Voluntary evacautions were called for dozens of homes in Alsip Tuesday afternoon as multiple brush fires burned along train tracks, impacting "many businesses and homes."
At least two massive brush fires sparked in the Chicago area Tuesday morning just moments before a Red Flag Warning took effect in several counties.
Chief Jerald Miller with the Alsip Fire Department said authorities have called for a voluntary evacuation from Kostner and Joalyce Drive to 115 and Joalyce Drive, which includes about 50 homes. Those impacted can take shelter in the Prairie Junior High School cafeteria, officials said.
"Everyone is asked to stay indoors and avoid the impacted areas," Alsip police wrote on their Facebook page.
There were no reported injuries as of Tuesday afternoon.
The large blaze downed power lines and left some in the Mount Greenwood area without power, according to authorities in Chicago's 22nd Police District.
Marist High School also reported the blaze, located one mile south of the school.
"We are monitoring the situation and in contact with local authorities," the school said in a statement on Twitter.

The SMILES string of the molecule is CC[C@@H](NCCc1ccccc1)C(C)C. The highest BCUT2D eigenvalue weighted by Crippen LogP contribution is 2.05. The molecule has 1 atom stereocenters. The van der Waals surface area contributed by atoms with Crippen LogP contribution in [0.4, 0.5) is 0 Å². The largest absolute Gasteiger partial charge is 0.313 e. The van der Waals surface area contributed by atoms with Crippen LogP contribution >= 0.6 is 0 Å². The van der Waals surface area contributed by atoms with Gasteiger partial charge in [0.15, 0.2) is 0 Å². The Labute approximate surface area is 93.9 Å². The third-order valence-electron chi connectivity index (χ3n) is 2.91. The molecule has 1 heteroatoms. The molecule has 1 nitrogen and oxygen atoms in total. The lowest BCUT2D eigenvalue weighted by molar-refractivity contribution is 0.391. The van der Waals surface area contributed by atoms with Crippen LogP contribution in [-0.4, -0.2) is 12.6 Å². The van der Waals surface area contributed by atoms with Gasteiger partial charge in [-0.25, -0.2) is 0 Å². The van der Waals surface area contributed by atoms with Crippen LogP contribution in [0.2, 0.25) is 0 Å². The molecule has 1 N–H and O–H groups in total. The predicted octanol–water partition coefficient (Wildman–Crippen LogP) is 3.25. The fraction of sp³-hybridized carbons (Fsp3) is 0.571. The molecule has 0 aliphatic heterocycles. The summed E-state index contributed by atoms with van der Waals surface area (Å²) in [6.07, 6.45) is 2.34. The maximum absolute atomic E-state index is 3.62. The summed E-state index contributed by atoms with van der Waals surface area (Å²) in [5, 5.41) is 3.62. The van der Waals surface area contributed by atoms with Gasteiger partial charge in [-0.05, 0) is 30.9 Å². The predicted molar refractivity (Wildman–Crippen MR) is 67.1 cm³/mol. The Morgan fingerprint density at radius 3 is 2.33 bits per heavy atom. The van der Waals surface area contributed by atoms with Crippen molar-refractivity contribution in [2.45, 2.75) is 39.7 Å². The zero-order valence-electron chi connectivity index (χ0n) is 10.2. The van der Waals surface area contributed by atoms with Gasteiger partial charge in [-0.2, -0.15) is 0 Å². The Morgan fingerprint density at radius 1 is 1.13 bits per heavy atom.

Aerial Photos Capture Massive Flames as Brush Fire Erupts in Chicago Area
Images from the scene showed large black clouds of smoke shooting into the sky.
Another increasingly large brush fire was reported in Pembroke Township in Kankakee County.
The fire area stretched for 4 square miles, officials said. It wasn't clear if any structures were damaged but no evacuations had been ordered as of 3 p.m.
Officials said windy and dry conditions are major factor
The Kankakee County Sheriff's office confirmed it was assisting, but the Pembroke Fire Protection District was handling the case.
Further information wasn't immediately known but flames continued to burn Tuesday afternoon.
Agencies from multiple areas, including northwest Indiana, are assisting with the response.
All of the Chicago area was put under Red Flag Warning beginning at noon Tuesday and continuing until 7 p.m.
According to the National Weather Service, “the combination of strong winds, very low relative humidity, exceptionally dry fuels and warm temperatures will promote extremely dangerous behavior of any fires.”
The weather service said "critical fire weather conditions" will likely be seen.